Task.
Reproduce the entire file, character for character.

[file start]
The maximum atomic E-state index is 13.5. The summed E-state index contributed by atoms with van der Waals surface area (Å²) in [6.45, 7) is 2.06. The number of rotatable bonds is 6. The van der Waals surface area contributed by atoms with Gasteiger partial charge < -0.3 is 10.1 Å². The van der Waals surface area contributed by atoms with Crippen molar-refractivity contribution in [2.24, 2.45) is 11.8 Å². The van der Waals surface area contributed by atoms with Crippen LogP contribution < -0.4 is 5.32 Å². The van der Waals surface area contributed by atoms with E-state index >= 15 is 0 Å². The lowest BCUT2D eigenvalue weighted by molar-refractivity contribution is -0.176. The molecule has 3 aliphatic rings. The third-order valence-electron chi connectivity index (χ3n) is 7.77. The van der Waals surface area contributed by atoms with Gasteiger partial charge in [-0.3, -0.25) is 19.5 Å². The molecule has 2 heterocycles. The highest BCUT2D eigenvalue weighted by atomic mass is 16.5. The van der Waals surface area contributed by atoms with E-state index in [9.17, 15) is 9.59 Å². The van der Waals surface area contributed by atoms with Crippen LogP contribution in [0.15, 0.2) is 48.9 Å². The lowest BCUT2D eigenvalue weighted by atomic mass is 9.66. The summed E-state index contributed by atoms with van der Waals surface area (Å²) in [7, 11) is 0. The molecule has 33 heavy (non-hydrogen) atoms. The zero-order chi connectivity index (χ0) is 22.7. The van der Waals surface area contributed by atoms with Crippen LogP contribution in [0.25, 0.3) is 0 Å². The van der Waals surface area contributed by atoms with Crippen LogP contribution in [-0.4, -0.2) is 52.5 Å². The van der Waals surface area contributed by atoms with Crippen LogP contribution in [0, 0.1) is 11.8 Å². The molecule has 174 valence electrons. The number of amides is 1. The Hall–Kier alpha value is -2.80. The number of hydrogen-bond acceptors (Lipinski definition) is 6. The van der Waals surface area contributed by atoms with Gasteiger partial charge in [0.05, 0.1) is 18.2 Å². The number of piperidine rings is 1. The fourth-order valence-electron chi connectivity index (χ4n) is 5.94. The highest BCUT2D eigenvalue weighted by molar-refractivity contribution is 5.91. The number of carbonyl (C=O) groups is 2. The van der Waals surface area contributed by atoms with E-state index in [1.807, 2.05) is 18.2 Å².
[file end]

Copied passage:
The maximum atomic E-state index is 13.5. The summed E-state index contributed by atoms with van der Waals surface area (Å²) in [6.45, 7) is 2.06. The number of rotatable bonds is 6. The van der Waals surface area contributed by atoms with Gasteiger partial charge < -0.3 is 10.1 Å². The van der Waals surface area contributed by atoms with Crippen molar-refractivity contribution in [2.24, 2.45) is 11.8 Å². The van der Waals surface area contributed by atoms with Crippen LogP contribution < -0.4 is 5.32 Å². The van der Waals surface area contributed by atoms with E-state index >= 15 is 0 Å². The lowest BCUT2D eigenvalue weighted by molar-refractivity contribution is -0.176. The molecule has 3 aliphatic rings. The third-order valence-electron chi connectivity index (χ3n) is 7.77. The van der Waals surface area contributed by atoms with Gasteiger partial charge in [-0.3, -0.25) is 19.5 Å². The molecule has 2 heterocycles. The highest BCUT2D eigenvalue weighted by atomic mass is 16.5. The van der Waals surface area contributed by atoms with E-state index in [9.17, 15) is 9.59 Å². The van der Waals surface area contributed by atoms with Crippen LogP contribution in [0.15, 0.2) is 48.9 Å². The lowest BCUT2D eigenvalue weighted by atomic mass is 9.66. The summed E-state index contributed by atoms with van der Waals surface area (Å²) in [7, 11) is 0. The molecule has 33 heavy (non-hydrogen) atoms. The zero-order chi connectivity index (χ0) is 22.7. The van der Waals surface area contributed by atoms with Crippen LogP contribution in [0.25, 0.3) is 0 Å². The van der Waals surface area contributed by atoms with Crippen LogP contribution in [-0.4, -0.2) is 52.5 Å². The van der Waals surface area contributed by atoms with Crippen LogP contribution in [0, 0.1) is 11.8 Å². The molecule has 174 valence electrons. The number of amides is 1. The Hall–Kier alpha value is -2.80. The number of hydrogen-bond acceptors (Lipinski definition) is 6. The van der Waals surface area contributed by atoms with Gasteiger partial charge in [0.05, 0.1) is 18.2 Å². The number of piperidine rings is 1. The fourth-order valence-electron chi connectivity index (χ4n) is 5.94. The highest BCUT2D eigenvalue weighted by molar-refractivity contribution is 5.91. The number of carbonyl (C=O) groups is 2. The van der Waals surface area contributed by atoms with E-state index in [1.807, 2.05) is 18.2 Å².